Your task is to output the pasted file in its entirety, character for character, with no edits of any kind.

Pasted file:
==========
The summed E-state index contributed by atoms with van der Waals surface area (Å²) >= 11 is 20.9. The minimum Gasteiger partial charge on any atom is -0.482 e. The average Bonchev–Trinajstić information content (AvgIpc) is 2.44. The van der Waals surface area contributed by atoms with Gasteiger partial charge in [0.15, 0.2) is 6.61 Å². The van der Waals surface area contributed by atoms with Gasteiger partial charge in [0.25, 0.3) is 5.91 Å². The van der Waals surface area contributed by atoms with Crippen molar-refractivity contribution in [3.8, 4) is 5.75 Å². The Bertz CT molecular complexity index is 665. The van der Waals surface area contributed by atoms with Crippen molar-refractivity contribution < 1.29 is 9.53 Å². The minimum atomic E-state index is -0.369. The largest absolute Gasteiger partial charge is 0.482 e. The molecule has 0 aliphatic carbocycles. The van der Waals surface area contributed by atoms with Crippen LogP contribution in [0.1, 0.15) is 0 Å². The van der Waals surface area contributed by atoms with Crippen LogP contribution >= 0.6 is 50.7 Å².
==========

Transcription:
The summed E-state index contributed by atoms with van der Waals surface area (Å²) >= 11 is 20.9. The minimum Gasteiger partial charge on any atom is -0.482 e. The average Bonchev–Trinajstić information content (AvgIpc) is 2.44. The van der Waals surface area contributed by atoms with Gasteiger partial charge in [0.15, 0.2) is 6.61 Å². The van der Waals surface area contributed by atoms with Gasteiger partial charge in [0.25, 0.3) is 5.91 Å². The van der Waals surface area contributed by atoms with Crippen molar-refractivity contribution in [3.8, 4) is 5.75 Å². The Bertz CT molecular complexity index is 665. The van der Waals surface area contributed by atoms with Crippen molar-refractivity contribution < 1.29 is 9.53 Å². The minimum atomic E-state index is -0.369. The largest absolute Gasteiger partial charge is 0.482 e. The molecule has 0 aliphatic carbocycles. The van der Waals surface area contributed by atoms with Crippen LogP contribution in [0.1, 0.15) is 0 Å². The van der Waals surface area contributed by atoms with Crippen LogP contribution >= 0.6 is 50.7 Å².